This Lent (6 March to 20 April) Bishop Peter and Bishop Ruth are inviting us to focus on caring for the world around us. The Bishops’ Lent Challenge, Living Well in God’s World will help us think about what our Christian faith says about how we live and how we care for creation. This week’s theme is ‘Creation is groaning’.
Want to know more. Click on the headings below to see the reflections, bible readings and facts to inspire you.
We humans are part of a triangle of relationships –God-mankind-earth. We are made to live interconnected lives. Humans are completely dependent on the natural world to sustain life. But in the West we have become increasingly detached from the earth. We get to work in our own private bubble known as a car, and buy what we want, when we want, in supermarkets or online. We live as though creation was made for us. We define ourselves as consumers and we are consuming the equivalent of three planets worth of resources.
The third chapter of Genesis tells us how mankind has gone our own way, failing to obey God’s good instructions designed so that all of creation –human and non-human –could flourish.The environmental crisis is at its heart a spiritual crisis. The prophet Hosea looked around him and saw crop failure and famine, and recognised that this was caused by moral failure, including human greed and selfishness (Hosea 4:1-3). The God-mankind-earth triangle had been broken and every side was affected.
As a result, Paul tells us in Romans 8:18-25 that ‘creation is groaning’, and is ‘waiting in eager expectation for the children of God [you and me] to be revealed’. One day, God will redeem creation along with his people, but in the meantime it is up to us to sort out the mess we have made; we cannot simply trash the place and wait for God to whisk us off to heaven.
How does this affect the way I travel? I love cycling –it gets me out into creation, it keeps me fit, it connects me with my neighbours and the world around me, it saves money and it’s carbon-free. It’s a win-win. As a family we try not to fly –sure, trains take a bit longer, but I see the world around me, meet new people and have had some surprising adventures along the way, with a much lower carbon footprint. These choices can take some effort, but when done in a spirit of joyful obedience they can be fun too, and can reflect something of God’s love for the world and people around us.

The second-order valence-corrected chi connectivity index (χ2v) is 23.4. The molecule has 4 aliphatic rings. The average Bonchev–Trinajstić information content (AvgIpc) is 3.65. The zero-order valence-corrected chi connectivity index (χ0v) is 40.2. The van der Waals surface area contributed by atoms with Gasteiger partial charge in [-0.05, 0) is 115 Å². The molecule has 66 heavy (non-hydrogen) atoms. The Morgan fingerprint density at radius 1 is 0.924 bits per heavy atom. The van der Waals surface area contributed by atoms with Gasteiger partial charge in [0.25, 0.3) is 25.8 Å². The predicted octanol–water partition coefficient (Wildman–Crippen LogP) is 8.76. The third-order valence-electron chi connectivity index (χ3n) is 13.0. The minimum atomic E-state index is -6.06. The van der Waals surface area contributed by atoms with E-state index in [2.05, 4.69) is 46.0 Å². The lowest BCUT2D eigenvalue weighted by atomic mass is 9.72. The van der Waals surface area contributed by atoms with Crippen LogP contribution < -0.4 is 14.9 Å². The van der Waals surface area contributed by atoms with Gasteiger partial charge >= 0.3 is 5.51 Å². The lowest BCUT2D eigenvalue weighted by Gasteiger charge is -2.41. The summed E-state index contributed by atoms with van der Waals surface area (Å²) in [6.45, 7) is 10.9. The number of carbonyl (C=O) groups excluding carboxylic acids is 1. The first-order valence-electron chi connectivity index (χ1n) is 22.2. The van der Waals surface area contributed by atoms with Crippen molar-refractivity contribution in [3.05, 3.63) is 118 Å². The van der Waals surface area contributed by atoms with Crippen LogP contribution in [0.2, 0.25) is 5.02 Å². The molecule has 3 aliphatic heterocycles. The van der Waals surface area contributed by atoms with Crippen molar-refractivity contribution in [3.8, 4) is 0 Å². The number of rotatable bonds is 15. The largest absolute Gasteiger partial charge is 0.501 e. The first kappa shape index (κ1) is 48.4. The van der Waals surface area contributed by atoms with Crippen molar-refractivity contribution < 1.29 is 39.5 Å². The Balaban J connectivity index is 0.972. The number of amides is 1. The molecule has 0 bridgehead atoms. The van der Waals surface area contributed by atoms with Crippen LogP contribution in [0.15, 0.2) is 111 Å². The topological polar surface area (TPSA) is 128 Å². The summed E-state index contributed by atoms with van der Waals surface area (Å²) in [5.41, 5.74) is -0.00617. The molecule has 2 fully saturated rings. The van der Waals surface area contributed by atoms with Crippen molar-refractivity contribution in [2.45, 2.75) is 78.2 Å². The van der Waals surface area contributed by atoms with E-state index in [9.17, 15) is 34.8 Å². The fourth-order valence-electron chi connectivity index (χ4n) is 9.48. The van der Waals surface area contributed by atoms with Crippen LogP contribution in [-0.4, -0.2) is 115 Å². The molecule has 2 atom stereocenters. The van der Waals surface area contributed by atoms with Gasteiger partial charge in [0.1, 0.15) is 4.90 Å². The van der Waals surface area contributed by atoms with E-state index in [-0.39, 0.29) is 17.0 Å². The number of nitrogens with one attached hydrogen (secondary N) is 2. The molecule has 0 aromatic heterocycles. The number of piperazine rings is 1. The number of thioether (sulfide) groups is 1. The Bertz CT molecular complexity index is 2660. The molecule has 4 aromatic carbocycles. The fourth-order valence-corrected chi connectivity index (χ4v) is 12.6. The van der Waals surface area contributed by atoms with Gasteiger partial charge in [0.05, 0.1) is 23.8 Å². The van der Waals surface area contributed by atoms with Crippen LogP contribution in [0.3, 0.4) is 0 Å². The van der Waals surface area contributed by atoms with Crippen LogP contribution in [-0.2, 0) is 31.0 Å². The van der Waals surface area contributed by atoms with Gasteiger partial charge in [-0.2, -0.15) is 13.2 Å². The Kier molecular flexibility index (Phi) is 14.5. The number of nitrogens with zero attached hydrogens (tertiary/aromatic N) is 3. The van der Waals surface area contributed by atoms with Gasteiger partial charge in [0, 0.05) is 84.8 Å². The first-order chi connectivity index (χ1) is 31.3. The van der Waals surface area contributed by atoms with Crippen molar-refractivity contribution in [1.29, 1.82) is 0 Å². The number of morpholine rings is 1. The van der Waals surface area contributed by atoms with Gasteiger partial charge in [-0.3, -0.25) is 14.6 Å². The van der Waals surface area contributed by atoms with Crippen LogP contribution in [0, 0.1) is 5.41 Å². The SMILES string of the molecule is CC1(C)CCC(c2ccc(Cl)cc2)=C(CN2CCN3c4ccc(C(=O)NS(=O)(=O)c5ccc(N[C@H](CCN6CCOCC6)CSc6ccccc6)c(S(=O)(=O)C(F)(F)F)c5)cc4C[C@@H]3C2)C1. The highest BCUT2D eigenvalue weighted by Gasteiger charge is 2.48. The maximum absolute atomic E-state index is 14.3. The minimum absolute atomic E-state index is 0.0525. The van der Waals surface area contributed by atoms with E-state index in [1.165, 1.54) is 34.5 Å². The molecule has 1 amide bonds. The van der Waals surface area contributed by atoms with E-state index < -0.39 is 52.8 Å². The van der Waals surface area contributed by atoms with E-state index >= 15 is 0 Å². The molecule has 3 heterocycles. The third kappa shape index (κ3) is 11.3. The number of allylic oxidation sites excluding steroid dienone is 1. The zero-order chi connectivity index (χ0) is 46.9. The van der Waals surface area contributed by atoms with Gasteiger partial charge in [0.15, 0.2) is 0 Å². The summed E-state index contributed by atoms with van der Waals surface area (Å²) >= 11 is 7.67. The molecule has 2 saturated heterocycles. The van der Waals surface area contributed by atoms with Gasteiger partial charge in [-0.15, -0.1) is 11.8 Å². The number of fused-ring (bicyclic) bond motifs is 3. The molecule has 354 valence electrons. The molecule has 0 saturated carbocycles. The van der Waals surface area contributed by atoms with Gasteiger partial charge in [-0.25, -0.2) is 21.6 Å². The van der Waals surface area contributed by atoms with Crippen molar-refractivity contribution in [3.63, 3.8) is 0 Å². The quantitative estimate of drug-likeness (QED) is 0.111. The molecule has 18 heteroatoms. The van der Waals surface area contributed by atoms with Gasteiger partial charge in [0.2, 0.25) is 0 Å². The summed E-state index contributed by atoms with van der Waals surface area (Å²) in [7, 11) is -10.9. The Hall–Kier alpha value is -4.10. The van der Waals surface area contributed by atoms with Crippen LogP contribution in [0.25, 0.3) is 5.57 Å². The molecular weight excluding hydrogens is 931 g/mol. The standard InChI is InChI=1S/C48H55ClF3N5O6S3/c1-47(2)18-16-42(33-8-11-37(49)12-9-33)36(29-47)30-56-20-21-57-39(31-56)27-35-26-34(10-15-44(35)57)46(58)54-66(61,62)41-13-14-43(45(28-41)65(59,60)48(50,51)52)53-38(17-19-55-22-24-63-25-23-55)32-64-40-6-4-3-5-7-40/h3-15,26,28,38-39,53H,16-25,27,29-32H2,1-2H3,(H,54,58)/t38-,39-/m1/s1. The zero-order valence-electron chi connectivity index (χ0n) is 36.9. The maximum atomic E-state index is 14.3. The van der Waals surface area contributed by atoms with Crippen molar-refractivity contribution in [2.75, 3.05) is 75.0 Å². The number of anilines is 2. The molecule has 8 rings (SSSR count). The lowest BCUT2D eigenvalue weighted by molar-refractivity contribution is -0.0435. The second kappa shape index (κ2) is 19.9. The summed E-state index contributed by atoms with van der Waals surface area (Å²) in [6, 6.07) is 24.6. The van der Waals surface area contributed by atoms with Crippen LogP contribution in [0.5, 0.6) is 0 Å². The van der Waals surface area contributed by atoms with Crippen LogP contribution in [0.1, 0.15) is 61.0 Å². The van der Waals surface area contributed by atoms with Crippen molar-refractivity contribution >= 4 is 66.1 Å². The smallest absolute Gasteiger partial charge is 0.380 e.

Director of Climate Stewards and diocesan Environment Adviser.
- Take one of your journeys in a different way this week. Could you take public transport and/or walk to work, school or church? Or try cycling one or two days a week?
- Find out about lift sharing for regular or occasional journeys at liftshare or blablacar. Or why not join a car club, search online for one near you.
- Take a look at the Sustrans National Cycle Network. Why not get your bike out and explore your local routes, or try building one into your commute?
- If you are thinking of buying a new car, look at hybrid and electric options (but make sure you are buying renewable electricity first!)
- If you usually fly on holiday, why not look for alternatives? Explore the UK, or find a way to travel by train to the continent using seat61.com
- Drive greener! Under-inflated tyres increase fuel consumption. Air conditioning uses extra fuel. Remove heavy items, roof-racks and roof boxes unless you need them for the trip. Drive smoothly –braking and accelerating waste fuel. Driving at 50-60 mph means your emissions will be lowest, with up to 25% higher emissions at 70mph
- 23% of trips under a mile, and 33% of trips between 1 and 2 miles, are made by car.
- There are approximately 37.5 million vehicles on our roads. On average, each car in the UK is driven 8,700 miles and is responsible for 2.8 tonnes of CO2 emissions per year.
- 8% of cars purchased in the UK last year were electric cars. The highest percentage is in Norway; 37%
- Only 4% of UK residents cycle daily, compared to 43% in the Netherlands.
- Every year over 70 million overseas visits are made by UK residents, 59 million of these by air. A return flight to the south of France is responsible for around one third of a tonne of CO2per person.The same trip by train will be responsible for around 10%of the carbon emissions per person.
- Transport accounts for 26% of the UK’s green house gas emissions.